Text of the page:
KnowHow Archive

Plan Sponsor Guide Participant Guide

Credit 'Report'

One of the more overlooked aspects of the Economic Growth and Tax Relief Reconciliation Act of 2001 (EGTRRA) was, and is, the Saver's Credit—an income tax credit specifically designed to encourage lower-income workers to save for retirement.  

The Saver's Credit helps offset part of the first $2,000 workers voluntarily contribute to IRAs and to 401(k) plans and similar workplace retirement programs.
In 2005, the most recent year for which complete figures are available, the IRS said Saver's Credits totaling more than $900 million were claimed on nearly 5.3 million individual income tax returns. Saver's Credits claimed on these returns averaged $216 for joint filers, $149 for heads of household, and $140 for single filers.
In November, Richard J. Morgante, Commissioner of the Wage and Investment Division of the IRS, said, "We want low- and moderate-income workers to know about this valuable credit so they can effectively plan ahead and take full advantage of it. Now that a growing number of employers are automatically enrolling their employees in 401(k) plans, the Saver's Credit offers many workers who save for retirement an added bonus."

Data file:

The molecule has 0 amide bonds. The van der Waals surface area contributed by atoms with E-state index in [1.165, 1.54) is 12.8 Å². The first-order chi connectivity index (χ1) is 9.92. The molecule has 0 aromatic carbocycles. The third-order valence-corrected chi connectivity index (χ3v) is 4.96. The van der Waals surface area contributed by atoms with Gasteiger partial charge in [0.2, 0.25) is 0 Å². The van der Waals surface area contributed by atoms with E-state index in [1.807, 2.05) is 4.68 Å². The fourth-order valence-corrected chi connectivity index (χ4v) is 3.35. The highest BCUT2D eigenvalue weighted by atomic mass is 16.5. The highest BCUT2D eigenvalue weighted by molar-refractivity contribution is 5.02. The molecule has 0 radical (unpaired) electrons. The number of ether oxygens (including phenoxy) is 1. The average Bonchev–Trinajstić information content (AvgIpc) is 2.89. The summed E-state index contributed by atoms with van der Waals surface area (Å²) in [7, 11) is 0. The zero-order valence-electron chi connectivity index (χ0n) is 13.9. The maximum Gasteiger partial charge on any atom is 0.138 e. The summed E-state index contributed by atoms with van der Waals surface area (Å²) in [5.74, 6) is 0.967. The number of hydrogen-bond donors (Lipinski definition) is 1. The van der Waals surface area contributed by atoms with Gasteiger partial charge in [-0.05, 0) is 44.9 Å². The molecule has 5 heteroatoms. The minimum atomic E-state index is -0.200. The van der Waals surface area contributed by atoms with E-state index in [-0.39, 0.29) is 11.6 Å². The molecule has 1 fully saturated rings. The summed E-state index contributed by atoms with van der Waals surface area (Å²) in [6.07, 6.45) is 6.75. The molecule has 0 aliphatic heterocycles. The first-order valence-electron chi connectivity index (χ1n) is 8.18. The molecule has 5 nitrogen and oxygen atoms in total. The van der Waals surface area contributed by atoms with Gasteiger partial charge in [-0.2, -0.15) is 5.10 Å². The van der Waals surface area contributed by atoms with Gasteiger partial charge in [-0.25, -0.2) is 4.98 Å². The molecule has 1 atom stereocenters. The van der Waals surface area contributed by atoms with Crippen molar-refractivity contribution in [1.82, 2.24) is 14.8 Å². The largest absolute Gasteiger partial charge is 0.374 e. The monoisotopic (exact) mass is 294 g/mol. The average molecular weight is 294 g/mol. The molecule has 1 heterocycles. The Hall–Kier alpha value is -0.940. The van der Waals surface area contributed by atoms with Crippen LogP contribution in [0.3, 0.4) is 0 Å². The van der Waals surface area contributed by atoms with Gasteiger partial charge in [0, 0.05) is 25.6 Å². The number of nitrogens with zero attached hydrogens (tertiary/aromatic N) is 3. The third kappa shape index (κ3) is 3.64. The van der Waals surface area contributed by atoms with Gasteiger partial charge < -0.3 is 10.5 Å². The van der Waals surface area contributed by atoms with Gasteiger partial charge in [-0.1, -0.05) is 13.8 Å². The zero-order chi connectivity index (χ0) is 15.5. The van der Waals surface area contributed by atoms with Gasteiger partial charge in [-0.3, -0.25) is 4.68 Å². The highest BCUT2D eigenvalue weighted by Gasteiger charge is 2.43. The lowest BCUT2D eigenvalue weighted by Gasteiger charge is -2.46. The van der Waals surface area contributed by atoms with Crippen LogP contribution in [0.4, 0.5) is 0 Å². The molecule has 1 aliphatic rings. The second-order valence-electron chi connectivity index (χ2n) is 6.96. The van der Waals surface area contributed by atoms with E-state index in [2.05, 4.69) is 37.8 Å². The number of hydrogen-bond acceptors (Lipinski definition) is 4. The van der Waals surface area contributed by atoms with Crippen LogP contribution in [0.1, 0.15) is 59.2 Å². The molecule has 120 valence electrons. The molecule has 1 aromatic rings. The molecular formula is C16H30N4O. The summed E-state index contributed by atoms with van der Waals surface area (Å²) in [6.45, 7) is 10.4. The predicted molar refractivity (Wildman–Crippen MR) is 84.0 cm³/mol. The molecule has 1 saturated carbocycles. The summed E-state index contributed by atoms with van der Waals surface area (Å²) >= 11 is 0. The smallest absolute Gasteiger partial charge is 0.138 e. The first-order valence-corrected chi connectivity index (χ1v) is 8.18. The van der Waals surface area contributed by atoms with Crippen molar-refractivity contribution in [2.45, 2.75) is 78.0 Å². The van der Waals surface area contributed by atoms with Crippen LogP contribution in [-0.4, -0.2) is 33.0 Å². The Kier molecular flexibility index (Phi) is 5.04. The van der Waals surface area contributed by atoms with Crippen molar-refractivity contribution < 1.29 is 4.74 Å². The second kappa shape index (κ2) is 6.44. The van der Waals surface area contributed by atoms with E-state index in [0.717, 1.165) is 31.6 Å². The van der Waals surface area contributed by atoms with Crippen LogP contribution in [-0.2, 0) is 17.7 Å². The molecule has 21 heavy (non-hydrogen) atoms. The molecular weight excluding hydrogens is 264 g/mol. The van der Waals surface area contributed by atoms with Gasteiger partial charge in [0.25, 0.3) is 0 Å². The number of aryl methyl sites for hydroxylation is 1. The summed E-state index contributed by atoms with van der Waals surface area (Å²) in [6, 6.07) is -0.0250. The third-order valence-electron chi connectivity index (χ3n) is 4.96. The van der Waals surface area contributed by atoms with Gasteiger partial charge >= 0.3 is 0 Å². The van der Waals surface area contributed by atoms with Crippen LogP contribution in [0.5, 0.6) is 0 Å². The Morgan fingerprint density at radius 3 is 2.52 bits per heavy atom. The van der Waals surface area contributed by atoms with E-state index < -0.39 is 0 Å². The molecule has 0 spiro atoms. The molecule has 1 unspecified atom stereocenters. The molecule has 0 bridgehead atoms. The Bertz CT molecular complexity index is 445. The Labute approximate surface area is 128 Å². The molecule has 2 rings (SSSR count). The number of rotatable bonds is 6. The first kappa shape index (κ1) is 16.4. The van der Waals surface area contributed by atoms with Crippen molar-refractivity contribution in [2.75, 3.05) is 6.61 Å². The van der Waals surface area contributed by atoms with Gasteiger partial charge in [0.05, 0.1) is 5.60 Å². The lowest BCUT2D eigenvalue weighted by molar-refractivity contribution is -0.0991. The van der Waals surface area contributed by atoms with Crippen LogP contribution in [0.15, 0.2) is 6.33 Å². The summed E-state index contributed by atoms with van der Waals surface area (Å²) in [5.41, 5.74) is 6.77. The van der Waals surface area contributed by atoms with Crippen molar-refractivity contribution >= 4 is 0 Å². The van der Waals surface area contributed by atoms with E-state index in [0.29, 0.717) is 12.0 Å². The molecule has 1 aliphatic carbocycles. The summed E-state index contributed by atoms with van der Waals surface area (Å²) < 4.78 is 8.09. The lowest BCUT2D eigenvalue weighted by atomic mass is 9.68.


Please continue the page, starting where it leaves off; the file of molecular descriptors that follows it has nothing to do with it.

From a plan sponsor standpoint, the application of the Saver's Credit has no administrative impact. Contributions eligible for the credit are included in regular discrimination tests, and even contributions made through an automatic enrollment program are eligible for the credit.
For eligible participants, this is a tax credit, not a "mere" deduction. That means that it will reduce the federal income tax that participants pay on a dollar-for-dollar basis, though that is reduced by the amount of any taxable distribution received by the taxpayer during the testing period.
A taxpayer's credit amount is based on his or her filing status, adjusted gross income, tax liability, and amount contributed to qualifying retirement programs. Form 8880 is used to claim the Saver's Credit, and its instructions have details on figuring the credit correctly. —Nevin E. Adams, JD